Essentially, muscles contain two sorts of fiber. They are called simply fast-twitch and slow-twitch fibers. And we have a mixture of them and that’s genetic. But you can, by training, alter the balance of some of the intermediate fibers, make more fast ones or make more slow ones, according to the training you do. So the sprinters have more fast-twitch fibers and concentrate on developing them. Distance runners have more slow-twitch fibers. And obviously I was born with more slow-twitch fibers, but the whole of my training was developing these fibers.

To move oxygen to the muscles is what enables them to release energy to run or anything else. If you are running for 20 seconds there is no time for any oxygen to get from the outside air through your lungs to the muscles. So you’re entirely dependent on what’s called anaerobic breakdown of energy without the presence of air and oxygen. That’s why you feel breathless at the end of it and you just cannot go at that speed for longer than 15 seconds.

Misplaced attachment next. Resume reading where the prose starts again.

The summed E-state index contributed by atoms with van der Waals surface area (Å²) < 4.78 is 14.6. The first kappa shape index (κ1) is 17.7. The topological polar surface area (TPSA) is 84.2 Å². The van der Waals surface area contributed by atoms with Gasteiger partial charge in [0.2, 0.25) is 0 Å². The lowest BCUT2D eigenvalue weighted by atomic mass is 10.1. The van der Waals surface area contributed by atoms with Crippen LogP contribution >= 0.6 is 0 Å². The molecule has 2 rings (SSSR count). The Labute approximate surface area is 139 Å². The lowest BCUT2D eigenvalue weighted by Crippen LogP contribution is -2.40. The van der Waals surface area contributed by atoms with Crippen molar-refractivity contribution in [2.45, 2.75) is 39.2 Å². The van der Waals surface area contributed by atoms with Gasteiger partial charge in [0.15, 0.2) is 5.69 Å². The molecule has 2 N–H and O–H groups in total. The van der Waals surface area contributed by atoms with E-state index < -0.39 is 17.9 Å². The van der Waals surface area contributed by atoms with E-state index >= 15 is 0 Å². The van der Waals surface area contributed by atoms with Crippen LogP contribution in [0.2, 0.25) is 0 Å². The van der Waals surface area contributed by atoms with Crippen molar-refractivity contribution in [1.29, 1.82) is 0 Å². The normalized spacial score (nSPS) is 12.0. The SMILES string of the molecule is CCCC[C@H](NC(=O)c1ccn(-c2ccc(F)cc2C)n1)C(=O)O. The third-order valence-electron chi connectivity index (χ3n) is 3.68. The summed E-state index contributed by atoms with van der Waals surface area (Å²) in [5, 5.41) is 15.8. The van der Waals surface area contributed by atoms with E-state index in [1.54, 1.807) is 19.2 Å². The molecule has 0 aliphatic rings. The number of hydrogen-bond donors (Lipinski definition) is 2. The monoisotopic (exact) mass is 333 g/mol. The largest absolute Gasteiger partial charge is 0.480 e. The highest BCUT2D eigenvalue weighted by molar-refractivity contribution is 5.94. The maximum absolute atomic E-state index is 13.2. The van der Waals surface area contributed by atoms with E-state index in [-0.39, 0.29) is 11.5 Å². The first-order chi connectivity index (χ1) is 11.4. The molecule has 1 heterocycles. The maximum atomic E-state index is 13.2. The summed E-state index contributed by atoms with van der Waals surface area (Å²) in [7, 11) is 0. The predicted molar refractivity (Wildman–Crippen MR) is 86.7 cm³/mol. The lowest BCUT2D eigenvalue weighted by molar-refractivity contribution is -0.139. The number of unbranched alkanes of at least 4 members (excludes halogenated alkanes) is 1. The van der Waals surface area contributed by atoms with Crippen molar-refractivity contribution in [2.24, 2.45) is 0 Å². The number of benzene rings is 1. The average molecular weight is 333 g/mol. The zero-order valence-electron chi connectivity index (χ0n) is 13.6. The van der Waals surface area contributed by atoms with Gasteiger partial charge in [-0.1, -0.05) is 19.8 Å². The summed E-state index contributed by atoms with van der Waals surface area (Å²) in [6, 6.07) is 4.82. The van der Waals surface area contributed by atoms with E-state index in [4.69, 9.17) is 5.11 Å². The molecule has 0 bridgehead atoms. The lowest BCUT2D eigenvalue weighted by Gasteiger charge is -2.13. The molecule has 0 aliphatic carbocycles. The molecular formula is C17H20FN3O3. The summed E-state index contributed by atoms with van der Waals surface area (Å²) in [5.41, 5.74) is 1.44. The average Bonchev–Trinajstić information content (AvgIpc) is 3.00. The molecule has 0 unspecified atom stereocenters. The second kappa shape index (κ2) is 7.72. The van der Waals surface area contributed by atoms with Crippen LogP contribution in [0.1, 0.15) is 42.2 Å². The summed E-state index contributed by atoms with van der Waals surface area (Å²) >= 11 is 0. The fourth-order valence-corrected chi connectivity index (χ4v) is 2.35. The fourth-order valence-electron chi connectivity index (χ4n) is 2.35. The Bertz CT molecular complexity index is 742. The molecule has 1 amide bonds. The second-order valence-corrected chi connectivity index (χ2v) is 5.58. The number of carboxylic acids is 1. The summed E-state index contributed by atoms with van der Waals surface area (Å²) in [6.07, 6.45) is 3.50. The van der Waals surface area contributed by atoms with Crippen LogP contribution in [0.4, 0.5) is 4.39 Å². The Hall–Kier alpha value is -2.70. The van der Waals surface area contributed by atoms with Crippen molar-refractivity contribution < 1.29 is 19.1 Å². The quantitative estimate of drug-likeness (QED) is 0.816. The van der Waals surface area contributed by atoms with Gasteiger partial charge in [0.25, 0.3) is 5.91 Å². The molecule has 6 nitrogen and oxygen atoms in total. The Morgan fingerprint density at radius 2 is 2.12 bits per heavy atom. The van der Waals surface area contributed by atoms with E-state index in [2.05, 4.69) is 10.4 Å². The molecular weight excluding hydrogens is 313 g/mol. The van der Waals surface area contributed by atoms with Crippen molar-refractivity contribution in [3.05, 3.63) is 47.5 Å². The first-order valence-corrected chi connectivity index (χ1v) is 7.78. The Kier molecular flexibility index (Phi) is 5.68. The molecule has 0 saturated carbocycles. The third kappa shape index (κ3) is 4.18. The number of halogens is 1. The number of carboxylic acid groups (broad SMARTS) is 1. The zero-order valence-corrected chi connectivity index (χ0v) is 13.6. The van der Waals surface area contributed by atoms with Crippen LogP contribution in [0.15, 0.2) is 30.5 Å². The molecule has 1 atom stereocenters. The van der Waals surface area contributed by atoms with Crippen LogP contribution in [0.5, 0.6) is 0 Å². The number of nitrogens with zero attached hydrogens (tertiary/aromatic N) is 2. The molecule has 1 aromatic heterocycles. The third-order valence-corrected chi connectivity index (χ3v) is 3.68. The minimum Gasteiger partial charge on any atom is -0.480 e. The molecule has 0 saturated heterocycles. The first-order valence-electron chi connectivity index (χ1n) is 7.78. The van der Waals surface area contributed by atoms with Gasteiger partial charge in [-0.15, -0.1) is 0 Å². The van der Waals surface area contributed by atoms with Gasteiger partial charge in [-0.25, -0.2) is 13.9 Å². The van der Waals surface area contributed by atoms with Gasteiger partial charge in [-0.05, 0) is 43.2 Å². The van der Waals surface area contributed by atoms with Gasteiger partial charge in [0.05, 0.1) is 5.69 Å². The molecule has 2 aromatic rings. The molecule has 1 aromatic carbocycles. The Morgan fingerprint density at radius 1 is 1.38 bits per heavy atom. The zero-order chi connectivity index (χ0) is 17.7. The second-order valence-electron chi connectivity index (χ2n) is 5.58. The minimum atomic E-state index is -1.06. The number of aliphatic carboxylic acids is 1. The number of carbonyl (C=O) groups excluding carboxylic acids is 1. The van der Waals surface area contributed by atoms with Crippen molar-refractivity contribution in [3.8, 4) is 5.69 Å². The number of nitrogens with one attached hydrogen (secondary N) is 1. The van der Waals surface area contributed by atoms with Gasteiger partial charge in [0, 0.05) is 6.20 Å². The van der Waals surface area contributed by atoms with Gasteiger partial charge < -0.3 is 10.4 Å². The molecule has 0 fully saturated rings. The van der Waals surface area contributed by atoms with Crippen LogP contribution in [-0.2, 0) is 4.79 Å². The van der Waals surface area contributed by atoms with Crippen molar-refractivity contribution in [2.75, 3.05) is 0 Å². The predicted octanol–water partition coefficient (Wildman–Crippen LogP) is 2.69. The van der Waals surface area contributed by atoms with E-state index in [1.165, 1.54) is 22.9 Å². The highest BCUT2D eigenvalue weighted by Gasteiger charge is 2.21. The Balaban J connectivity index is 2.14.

These other fibers are very efficient. They contract more slowly but they can go on contracting because the air is provided. The mile requires about 50 percent of the energy to be anaerobic, 50 percent aerobic. So you’ve got a balance between the two, and that’s why it’s a fascinating race. You may see people sprinting at the end of it if they’ve got energy to do so. As the distance increases, the need for anaerobic fibers, fast twitch fibers, gets less and less.